Resolved, That so much of the Message of the PresiThe decrease of revenue arising from the situation dent of the United States as relates to the manufacof our commerce and the extraordinary expenses which tures thereof, be referred to a select committee, with have and may become necessary, must be taken into instructions to examine into that subject, and report view, in making commensurate provisions for the en- thereon to the Senate, and that the committee have suing year. 'And I recommend to your consideration leave to report by bill, bills, or otherwise. , the propriety of insuring a sufficiency of annual revenue, at least to defray the ordinary expenses of Gov. ernment, and to pay the interest on the public debt,
FRIDAY, November 8. including that on new loans which may be authorized.
On motion, by Mr. Smith, of Maryland, I cannot close this communication without express
Resolved, That Mountjoy Bayly, Doorkeeper ing my deep sense of the crisis in which you are as and Sergeant al-Arms to the Senate, be, and he is sembled, my confidence in a wise and honorable result hereby, authorized to employ one assistant and to your deliberations, and assurances of the faithful two horses, for the purpose of performing such zeal with which my co-operating duties will be dis- services as are usually required by the Door. charged; invoking, at the same time, the blessing of keeper to the Senate, and ihat the sum of twentyHeaven on our beloved country, and on all the means eight dollars be allowed him weekly for that pure , that may be employed in vindicating its rights and ad- pose, to commence with; and remain during the vancing its welfare.
session and for twenty days after. Washington, November 5, 1811.
Mr. Leib gave notice that on Monday he should
ask leave to bring in a bill to authorize the transThe Message and part of the documents therein portation of certain documents free of postage. referred to were read, and three hundred copies of
Mr. VARNUM submitted the following mulion the Message and of the documents, so far as they for consideration: , have been read, ordered to be printed for the use
Resolved, That two Chaplains, of different denomiof the Senate.
nations, be appointed to Congress during the present
session, one by each House, who shall interchange WEDNESDAY, November 6.
weekly. JAMES LLOYD, from the State of Massachusetts,
Mr. WORTHINGTON submitted the following took his seat in the Senate.
molion for consideration : The Senate proceeded in reading the documents
Resolved, That so much of the Message of the Presi. referred to in the Message of the President of the dent of the United States as relates to Indian affairs, United States of yesterday. And, after progress, examine into that subject, and report thereon to the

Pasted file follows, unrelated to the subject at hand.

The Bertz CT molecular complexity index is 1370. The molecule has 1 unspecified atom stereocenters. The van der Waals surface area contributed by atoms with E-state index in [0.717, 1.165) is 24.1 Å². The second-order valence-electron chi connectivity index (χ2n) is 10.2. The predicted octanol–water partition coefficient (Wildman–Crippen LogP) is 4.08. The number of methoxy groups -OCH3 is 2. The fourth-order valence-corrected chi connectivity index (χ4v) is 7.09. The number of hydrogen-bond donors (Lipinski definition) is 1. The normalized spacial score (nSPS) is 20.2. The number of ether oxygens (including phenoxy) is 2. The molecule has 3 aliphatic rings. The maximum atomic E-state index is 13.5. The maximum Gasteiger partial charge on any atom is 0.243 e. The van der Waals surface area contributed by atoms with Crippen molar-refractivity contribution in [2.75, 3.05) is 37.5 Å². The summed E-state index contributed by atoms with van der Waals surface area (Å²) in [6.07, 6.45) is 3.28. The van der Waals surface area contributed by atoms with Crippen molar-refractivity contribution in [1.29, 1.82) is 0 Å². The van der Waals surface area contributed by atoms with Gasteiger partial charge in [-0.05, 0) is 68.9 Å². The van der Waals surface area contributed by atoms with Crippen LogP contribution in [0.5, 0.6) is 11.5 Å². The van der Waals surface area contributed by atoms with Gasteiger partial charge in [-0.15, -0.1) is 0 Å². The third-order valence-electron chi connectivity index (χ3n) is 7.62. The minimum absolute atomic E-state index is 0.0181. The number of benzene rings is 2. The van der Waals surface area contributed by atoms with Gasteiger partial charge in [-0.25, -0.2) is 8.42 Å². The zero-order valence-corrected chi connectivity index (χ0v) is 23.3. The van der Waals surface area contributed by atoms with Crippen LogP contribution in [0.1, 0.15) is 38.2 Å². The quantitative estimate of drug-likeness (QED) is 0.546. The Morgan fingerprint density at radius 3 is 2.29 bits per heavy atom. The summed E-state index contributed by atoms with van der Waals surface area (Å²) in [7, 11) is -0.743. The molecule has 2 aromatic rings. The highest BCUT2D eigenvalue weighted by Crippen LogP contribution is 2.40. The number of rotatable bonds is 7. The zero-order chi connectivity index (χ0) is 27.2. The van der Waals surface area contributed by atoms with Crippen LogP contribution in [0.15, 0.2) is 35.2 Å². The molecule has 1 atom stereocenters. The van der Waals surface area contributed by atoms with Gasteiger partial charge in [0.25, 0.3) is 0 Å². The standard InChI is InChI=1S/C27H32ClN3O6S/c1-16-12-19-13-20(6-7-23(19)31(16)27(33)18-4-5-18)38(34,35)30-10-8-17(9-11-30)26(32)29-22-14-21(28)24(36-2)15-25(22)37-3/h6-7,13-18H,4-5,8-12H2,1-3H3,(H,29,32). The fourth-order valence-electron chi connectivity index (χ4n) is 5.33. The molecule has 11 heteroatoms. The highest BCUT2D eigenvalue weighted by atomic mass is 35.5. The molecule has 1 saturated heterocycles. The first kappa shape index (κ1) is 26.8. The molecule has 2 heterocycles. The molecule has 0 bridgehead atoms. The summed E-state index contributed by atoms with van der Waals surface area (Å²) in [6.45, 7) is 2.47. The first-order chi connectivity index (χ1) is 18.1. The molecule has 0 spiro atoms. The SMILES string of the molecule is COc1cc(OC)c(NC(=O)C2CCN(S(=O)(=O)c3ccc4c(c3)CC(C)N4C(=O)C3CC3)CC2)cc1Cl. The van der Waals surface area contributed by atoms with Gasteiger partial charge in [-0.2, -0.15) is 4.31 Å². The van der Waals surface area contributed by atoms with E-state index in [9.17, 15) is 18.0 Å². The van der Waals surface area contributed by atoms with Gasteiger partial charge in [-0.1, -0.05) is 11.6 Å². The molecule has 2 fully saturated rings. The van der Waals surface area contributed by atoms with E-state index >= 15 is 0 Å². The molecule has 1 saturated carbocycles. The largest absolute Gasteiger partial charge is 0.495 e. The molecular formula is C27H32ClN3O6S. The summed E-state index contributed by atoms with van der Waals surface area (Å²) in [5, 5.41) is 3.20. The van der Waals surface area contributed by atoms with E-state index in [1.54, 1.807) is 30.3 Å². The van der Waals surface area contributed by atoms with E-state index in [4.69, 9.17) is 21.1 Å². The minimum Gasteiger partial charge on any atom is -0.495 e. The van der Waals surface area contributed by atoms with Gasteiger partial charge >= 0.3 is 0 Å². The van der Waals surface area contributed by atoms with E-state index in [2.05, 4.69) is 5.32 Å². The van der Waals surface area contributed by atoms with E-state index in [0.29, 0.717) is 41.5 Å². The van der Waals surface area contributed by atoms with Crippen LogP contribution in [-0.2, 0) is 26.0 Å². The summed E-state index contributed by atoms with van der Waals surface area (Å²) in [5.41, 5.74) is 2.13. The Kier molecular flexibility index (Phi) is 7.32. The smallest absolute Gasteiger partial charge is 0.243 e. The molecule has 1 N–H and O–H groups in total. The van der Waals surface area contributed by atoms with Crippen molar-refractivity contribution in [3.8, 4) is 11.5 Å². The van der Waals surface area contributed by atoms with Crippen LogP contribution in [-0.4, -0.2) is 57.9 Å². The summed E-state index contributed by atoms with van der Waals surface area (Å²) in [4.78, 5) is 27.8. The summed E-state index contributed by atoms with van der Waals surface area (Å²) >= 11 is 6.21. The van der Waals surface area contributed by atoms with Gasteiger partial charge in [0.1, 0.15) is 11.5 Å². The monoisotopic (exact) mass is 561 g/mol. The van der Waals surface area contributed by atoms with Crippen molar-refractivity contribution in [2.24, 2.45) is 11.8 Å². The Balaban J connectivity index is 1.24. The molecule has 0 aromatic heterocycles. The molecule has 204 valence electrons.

be referred to a select committee, with instructions to adjourned.
Senate, and that the committee have leave to report
by bill, bills, or otherwise. THURSDAY, November 7.
The President communicated a resolution of
Monday he should ask leave to bring in a bill
The Senate resumed the consideration of the dent of the United States as concerns the relations be- motion submitted yesterday, “that so much of tween the United States and France and Great Britain,
the Message of the President of the United States with the accompanying documents, be referred to a
as concerns the relations between the United select committee, with instructions to examine and re
States and France and Great Britain, with the port thereon to the Senate, and that the committee accompanying documents, be referred to a select have leave to report by bill, bills, or otherwise. • committee, with instructions to examine and
Resolved, That so much of the Message of the Presi- report thereon to the Senate; and that the com. dent of the United States as relates to the encounter mittee have leave to report by bill, bills, or otherbetween an American frigate and a British ship of wise;" and, having agreed, thereto, Messrs.
GILES, CRAWFORD, GREGG, FRANKLIN, LLOYD, inė into that subject, and report thereon to the BRADLEY, and Pope, were appointed the com "Senate; and that the committee have leave to mittee.
· report by bill, bills, or otherwise." Aod having The following Message was received from the agreed thereto. Messrs. WORTHINGTON, Pope, PRESIDENT OF THE UNITED STATES :
CAMPBELL of Tennessee, CRAWFORD, and GREGG, To the Senate of the United States:
were appointed the committee. I now lay before Congress two letters to the Depart: The Senate resumed the motion made the 8th inent of State, one from the present Plenipotentiary of instant, for the appointment of Chaplains, and France, the other from his predecessor, which were agreed thereto. not included among the documents accompanying my Mr. Bradley presented the petition of the DiMessage of the 5th instant, the translation of them be- rectors of the Washington Canal Company, praying not then completed.